New research suggests that the ability to maintain a strong sense of self is linked to improved romantic relationships. The study, published in the Journal of Sex & Marital Therapy, found that two aspects of differentiation of self — which focus on emotional regulation — were associated with increased relationship satisfaction and sexual desire.
“Differentiation of self, an ability to balance autonomy and connection in a relationship, is a particular research interest of mine because of the many positive outcomes that both individuals and couples can achieve by working to develop this. It’s associated with increased sexual desire and stronger relationships, a deeper capacity for intimacy, better emotion regulation, improved health, reduced anxiety, and a number of other positive outcomes,” explained study author Amber Price, a master’s student at Brigham Young University
“Recognizing all of these positives, we wanted to consider if there are particular aspects of differentiation that differ for men and women in order to be able address challenges for each. We specifically looked at emotional reactivity and emotional cutoff because those are two areas that have previously been associated with gender differences and are also closely linked with relationship outcomes.”
Emotional cutoff refers to the tendency to disconnect from highly emotional situations, while emotional reactivity refers to one’s level of sensitivity to stressful events.
For their study, the researchers examined data collected by the Flourishing Families Project, a longitudinal study conducted from 2007 to 2011 involving families with a child between ages 10 and 14.
Their analysis of 334 married heterosexual couples found that women tended to have greater emotional reactivity, while men tended to have greater emotional cutoff. In other words, women were more likely than men to agree with statements such as “people have remarked that I am overly emotional.” Men, on the other hand, were more likely than women to agree with statements such as “I am often uncomfortable when people get too close to me.”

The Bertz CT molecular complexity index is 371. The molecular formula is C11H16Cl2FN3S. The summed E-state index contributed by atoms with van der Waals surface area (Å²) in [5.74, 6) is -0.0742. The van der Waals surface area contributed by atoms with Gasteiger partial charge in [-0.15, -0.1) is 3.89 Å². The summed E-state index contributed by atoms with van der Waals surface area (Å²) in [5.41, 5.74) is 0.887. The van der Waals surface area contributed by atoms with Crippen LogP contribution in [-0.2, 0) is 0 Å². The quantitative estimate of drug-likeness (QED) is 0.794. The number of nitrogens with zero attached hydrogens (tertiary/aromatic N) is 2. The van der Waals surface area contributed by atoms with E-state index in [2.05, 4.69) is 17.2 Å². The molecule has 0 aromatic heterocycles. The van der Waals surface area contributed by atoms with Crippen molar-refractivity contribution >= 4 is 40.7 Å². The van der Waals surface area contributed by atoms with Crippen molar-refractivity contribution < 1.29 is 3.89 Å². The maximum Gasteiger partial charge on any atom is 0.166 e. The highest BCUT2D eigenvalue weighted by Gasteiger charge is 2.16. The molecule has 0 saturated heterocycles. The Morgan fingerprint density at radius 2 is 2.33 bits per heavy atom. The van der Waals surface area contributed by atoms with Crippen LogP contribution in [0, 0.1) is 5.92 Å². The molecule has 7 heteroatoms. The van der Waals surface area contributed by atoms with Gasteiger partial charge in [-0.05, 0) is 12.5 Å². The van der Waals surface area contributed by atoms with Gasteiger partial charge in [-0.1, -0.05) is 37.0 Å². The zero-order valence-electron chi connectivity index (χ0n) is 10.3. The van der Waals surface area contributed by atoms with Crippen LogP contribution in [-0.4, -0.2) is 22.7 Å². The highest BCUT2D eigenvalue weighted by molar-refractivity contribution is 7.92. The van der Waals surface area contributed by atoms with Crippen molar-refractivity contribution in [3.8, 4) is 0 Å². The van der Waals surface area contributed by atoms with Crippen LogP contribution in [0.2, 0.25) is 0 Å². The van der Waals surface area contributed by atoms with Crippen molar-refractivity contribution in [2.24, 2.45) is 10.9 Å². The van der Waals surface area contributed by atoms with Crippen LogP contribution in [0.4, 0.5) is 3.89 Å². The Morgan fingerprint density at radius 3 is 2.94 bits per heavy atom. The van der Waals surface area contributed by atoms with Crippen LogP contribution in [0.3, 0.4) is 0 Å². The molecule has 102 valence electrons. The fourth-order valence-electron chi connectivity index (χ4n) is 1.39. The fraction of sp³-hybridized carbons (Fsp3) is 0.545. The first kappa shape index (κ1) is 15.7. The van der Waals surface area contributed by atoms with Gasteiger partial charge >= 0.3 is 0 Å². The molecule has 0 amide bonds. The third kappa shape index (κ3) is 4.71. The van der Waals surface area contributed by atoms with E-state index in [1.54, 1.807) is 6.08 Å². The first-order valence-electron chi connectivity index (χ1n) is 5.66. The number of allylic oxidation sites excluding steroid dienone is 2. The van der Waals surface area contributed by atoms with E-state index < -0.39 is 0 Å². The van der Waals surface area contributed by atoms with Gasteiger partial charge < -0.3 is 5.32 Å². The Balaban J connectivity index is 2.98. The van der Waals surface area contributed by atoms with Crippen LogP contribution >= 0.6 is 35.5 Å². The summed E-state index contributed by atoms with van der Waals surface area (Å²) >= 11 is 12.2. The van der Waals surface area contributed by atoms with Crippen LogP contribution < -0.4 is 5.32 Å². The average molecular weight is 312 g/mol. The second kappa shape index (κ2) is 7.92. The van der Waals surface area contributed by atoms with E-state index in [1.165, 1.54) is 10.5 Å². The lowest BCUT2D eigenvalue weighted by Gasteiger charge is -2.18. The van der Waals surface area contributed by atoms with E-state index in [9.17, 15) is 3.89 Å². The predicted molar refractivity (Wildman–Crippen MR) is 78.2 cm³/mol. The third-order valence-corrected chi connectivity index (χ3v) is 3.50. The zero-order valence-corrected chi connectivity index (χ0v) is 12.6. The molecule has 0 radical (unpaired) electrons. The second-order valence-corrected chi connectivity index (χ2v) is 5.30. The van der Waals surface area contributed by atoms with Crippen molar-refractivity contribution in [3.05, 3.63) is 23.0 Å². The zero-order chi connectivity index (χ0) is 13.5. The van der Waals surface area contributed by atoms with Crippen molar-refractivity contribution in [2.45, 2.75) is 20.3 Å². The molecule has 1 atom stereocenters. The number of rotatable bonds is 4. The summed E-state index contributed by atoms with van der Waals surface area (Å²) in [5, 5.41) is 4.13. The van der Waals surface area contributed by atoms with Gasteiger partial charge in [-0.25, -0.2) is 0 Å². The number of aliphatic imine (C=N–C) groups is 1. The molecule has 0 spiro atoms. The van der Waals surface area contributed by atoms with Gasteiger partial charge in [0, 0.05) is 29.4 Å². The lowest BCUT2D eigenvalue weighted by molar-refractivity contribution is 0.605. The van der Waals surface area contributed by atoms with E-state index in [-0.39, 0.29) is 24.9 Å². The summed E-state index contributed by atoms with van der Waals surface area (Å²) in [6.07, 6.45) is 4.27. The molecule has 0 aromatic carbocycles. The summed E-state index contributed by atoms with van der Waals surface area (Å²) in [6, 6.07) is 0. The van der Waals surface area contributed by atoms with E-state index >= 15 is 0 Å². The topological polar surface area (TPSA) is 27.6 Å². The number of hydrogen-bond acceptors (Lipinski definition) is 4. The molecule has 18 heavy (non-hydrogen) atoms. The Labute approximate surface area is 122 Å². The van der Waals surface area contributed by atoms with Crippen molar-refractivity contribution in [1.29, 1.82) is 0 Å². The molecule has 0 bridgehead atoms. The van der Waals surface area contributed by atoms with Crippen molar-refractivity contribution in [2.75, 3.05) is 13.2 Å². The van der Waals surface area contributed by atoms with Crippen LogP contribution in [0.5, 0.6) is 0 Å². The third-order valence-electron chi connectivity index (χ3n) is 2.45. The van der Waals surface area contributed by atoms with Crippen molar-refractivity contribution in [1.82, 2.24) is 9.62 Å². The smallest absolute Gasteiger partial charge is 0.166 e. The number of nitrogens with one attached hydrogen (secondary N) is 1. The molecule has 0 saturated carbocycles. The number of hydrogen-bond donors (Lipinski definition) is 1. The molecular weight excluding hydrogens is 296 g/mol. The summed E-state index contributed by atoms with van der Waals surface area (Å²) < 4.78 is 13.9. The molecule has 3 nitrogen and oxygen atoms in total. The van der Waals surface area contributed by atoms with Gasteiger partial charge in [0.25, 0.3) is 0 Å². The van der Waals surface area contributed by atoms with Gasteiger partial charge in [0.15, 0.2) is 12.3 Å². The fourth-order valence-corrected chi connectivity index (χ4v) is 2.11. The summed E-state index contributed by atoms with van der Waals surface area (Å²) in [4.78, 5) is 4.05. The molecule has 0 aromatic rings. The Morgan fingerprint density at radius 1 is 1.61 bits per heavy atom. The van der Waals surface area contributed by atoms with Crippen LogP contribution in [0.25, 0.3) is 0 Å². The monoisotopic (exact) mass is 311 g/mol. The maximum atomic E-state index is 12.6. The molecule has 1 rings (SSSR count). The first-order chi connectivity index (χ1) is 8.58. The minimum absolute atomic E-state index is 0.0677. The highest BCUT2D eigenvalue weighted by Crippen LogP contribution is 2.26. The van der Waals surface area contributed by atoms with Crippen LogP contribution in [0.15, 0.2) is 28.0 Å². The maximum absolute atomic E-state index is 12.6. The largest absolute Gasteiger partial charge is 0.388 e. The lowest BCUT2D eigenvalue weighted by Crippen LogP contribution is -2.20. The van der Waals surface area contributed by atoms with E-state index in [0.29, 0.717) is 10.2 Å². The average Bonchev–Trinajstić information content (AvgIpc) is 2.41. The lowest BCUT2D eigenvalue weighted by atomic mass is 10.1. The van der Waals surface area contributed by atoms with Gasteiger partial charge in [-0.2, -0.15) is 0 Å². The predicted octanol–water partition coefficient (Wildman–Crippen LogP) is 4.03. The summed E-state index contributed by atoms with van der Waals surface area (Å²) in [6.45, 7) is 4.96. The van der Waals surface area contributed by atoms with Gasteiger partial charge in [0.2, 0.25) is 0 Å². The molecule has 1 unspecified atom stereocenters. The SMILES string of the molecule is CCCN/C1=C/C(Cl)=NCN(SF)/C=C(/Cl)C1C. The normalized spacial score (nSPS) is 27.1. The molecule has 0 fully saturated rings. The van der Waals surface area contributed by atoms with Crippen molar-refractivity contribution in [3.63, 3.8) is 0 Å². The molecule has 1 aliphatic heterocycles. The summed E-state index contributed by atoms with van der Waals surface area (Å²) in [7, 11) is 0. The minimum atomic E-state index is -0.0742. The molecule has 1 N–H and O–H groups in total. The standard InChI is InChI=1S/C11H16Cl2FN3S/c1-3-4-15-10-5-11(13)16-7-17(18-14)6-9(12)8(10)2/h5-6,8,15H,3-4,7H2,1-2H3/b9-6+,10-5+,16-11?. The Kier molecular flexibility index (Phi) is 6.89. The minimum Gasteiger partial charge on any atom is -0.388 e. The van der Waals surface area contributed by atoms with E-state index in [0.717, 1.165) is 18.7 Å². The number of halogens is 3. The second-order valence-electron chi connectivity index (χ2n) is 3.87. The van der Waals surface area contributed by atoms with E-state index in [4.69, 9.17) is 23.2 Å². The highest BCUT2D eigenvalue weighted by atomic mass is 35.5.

The researchers also found that emotional cutoff and emotional reactivity predicted relationship satisfaction and sexual desire one year later.
“For women who are emotionally reactive, this might look like being hypersensitive or over-reacting to a difficult situation and this was associated with decreased relationship satisfaction for her. For men who are emotionally cutoff, this might look like using the silent treatment, becoming defensive, or avoiding emotional connection when times get hard. This was associated with decreased relationship and sexual satisfaction for him as well as a decrease in relationship satisfaction for his partner,” Price explained.
“Though certainly not all men engage in emotional cutoff and not all women are emotionally reactive, it is important to work towards greater emotional regulation as a way to help improve relationships.”
Future research could also address how other aspects of differentiation of self impact romantic relationships.
“Emotional reactivity and emotional cutoff are only two parts of differentiation,” Price said. “Other areas that could be examined further would be emotional fusion and willingness to take an ‘I’ position (or owning your own thoughts, feelings, and desires) to consider if there are significant differences between men and women and to further consider how these aspects of differentiation are associated with things like relationship and sexual satisfaction over time.”
The study, “How Gender Differences in Emotional Cutoff and Reactivity Influence Couple’s Sexual and Relational Outcomes“, was authored by Amber A. Price, Chelom E. Leavitt, and David B. Allsop.